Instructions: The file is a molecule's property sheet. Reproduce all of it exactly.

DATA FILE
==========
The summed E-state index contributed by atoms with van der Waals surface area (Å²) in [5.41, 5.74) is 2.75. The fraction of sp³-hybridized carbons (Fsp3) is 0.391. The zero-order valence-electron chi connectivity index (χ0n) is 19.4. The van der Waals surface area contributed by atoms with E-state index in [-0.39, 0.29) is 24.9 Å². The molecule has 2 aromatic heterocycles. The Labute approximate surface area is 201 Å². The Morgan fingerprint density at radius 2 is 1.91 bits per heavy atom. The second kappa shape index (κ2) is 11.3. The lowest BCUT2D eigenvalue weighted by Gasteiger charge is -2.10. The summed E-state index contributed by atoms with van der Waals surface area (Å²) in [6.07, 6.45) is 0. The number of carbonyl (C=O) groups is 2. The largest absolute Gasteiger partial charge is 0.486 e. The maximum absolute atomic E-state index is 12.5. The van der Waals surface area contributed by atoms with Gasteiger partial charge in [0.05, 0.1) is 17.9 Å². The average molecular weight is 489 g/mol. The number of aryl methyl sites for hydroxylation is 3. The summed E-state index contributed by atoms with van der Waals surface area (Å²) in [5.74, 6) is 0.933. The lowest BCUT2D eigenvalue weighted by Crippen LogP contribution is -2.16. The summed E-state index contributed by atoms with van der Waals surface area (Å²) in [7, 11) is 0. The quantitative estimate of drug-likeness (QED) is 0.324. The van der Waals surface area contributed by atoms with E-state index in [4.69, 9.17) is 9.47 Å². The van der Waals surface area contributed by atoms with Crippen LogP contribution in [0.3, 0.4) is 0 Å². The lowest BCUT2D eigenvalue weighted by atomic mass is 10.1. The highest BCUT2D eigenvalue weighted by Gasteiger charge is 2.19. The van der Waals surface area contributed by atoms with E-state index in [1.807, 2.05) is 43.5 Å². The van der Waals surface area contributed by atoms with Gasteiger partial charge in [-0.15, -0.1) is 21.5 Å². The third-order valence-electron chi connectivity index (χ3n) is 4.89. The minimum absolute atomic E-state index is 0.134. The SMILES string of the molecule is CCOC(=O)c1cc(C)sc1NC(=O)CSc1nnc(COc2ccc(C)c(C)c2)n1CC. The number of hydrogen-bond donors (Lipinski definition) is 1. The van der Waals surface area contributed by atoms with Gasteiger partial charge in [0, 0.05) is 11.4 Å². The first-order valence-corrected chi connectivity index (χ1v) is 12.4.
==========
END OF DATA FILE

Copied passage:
The summed E-state index contributed by atoms with van der Waals surface area (Å²) in [5.41, 5.74) is 2.75. The fraction of sp³-hybridized carbons (Fsp3) is 0.391. The zero-order valence-electron chi connectivity index (χ0n) is 19.4. The van der Waals surface area contributed by atoms with E-state index in [-0.39, 0.29) is 24.9 Å². The molecule has 2 aromatic heterocycles. The Labute approximate surface area is 201 Å². The Morgan fingerprint density at radius 2 is 1.91 bits per heavy atom. The second kappa shape index (κ2) is 11.3. The lowest BCUT2D eigenvalue weighted by Gasteiger charge is -2.10. The summed E-state index contributed by atoms with van der Waals surface area (Å²) in [6.07, 6.45) is 0. The number of carbonyl (C=O) groups is 2. The largest absolute Gasteiger partial charge is 0.486 e. The maximum absolute atomic E-state index is 12.5. The van der Waals surface area contributed by atoms with Gasteiger partial charge in [0.05, 0.1) is 17.9 Å². The average molecular weight is 489 g/mol. The number of aryl methyl sites for hydroxylation is 3. The summed E-state index contributed by atoms with van der Waals surface area (Å²) in [5.74, 6) is 0.933. The lowest BCUT2D eigenvalue weighted by Crippen LogP contribution is -2.16. The summed E-state index contributed by atoms with van der Waals surface area (Å²) in [7, 11) is 0. The quantitative estimate of drug-likeness (QED) is 0.324. The van der Waals surface area contributed by atoms with E-state index in [4.69, 9.17) is 9.47 Å². The van der Waals surface area contributed by atoms with Crippen LogP contribution in [0.3, 0.4) is 0 Å². The lowest BCUT2D eigenvalue weighted by atomic mass is 10.1. The highest BCUT2D eigenvalue weighted by Gasteiger charge is 2.19. The van der Waals surface area contributed by atoms with E-state index in [1.807, 2.05) is 43.5 Å². The van der Waals surface area contributed by atoms with Gasteiger partial charge in [-0.15, -0.1) is 21.5 Å². The third-order valence-electron chi connectivity index (χ3n) is 4.89. The minimum absolute atomic E-state index is 0.134. The SMILES string of the molecule is CCOC(=O)c1cc(C)sc1NC(=O)CSc1nnc(COc2ccc(C)c(C)c2)n1CC. The number of hydrogen-bond donors (Lipinski definition) is 1. The van der Waals surface area contributed by atoms with Gasteiger partial charge in [0, 0.05) is 11.4 Å². The first-order valence-corrected chi connectivity index (χ1v) is 12.4.